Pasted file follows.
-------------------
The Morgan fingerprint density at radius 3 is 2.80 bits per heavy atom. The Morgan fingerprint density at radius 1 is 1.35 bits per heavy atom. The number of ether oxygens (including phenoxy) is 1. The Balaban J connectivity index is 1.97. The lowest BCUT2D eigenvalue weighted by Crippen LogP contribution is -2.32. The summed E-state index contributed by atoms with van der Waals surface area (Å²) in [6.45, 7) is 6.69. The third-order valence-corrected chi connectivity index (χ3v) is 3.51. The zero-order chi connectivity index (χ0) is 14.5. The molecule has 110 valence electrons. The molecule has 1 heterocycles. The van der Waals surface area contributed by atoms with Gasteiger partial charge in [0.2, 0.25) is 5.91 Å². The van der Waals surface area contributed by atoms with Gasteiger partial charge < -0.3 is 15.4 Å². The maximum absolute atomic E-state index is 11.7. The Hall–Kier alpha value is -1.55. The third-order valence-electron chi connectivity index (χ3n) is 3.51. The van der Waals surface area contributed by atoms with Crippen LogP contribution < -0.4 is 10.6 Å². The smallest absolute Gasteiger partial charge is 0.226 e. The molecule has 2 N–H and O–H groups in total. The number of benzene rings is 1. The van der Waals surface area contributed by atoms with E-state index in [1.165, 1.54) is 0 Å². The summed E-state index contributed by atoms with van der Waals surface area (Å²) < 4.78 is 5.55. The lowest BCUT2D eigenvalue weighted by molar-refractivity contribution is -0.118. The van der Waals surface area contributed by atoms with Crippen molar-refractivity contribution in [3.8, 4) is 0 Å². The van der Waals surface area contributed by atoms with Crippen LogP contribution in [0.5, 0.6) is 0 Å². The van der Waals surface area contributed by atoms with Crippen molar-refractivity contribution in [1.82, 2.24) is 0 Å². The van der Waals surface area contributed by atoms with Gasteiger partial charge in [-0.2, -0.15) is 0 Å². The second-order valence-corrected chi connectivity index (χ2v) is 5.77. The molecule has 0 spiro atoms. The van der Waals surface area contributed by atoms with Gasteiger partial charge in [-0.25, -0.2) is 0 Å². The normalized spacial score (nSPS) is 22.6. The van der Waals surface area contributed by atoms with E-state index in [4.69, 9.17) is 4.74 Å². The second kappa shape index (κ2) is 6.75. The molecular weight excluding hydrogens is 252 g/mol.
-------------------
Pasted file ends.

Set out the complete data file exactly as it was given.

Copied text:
The Morgan fingerprint density at radius 3 is 2.80 bits per heavy atom. The Morgan fingerprint density at radius 1 is 1.35 bits per heavy atom. The number of ether oxygens (including phenoxy) is 1. The Balaban J connectivity index is 1.97. The lowest BCUT2D eigenvalue weighted by Crippen LogP contribution is -2.32. The summed E-state index contributed by atoms with van der Waals surface area (Å²) in [6.45, 7) is 6.69. The third-order valence-corrected chi connectivity index (χ3v) is 3.51. The zero-order chi connectivity index (χ0) is 14.5. The molecule has 110 valence electrons. The molecule has 1 heterocycles. The van der Waals surface area contributed by atoms with Gasteiger partial charge in [0.2, 0.25) is 5.91 Å². The van der Waals surface area contributed by atoms with Gasteiger partial charge < -0.3 is 15.4 Å². The maximum absolute atomic E-state index is 11.7. The Hall–Kier alpha value is -1.55. The third-order valence-electron chi connectivity index (χ3n) is 3.51. The van der Waals surface area contributed by atoms with Crippen LogP contribution < -0.4 is 10.6 Å². The smallest absolute Gasteiger partial charge is 0.226 e. The molecule has 2 N–H and O–H groups in total. The number of benzene rings is 1. The van der Waals surface area contributed by atoms with E-state index in [1.165, 1.54) is 0 Å². The summed E-state index contributed by atoms with van der Waals surface area (Å²) < 4.78 is 5.55. The lowest BCUT2D eigenvalue weighted by molar-refractivity contribution is -0.118. The van der Waals surface area contributed by atoms with Crippen molar-refractivity contribution in [3.8, 4) is 0 Å². The van der Waals surface area contributed by atoms with Crippen LogP contribution in [0.5, 0.6) is 0 Å². The van der Waals surface area contributed by atoms with Crippen molar-refractivity contribution in [1.82, 2.24) is 0 Å². The van der Waals surface area contributed by atoms with Gasteiger partial charge in [-0.2, -0.15) is 0 Å². The second-order valence-corrected chi connectivity index (χ2v) is 5.77. The molecule has 0 spiro atoms. The van der Waals surface area contributed by atoms with Gasteiger partial charge in [-0.25, -0.2) is 0 Å². The normalized spacial score (nSPS) is 22.6. The van der Waals surface area contributed by atoms with E-state index in [4.69, 9.17) is 4.74 Å². The second kappa shape index (κ2) is 6.75. The molecular weight excluding hydrogens is 252 g/mol.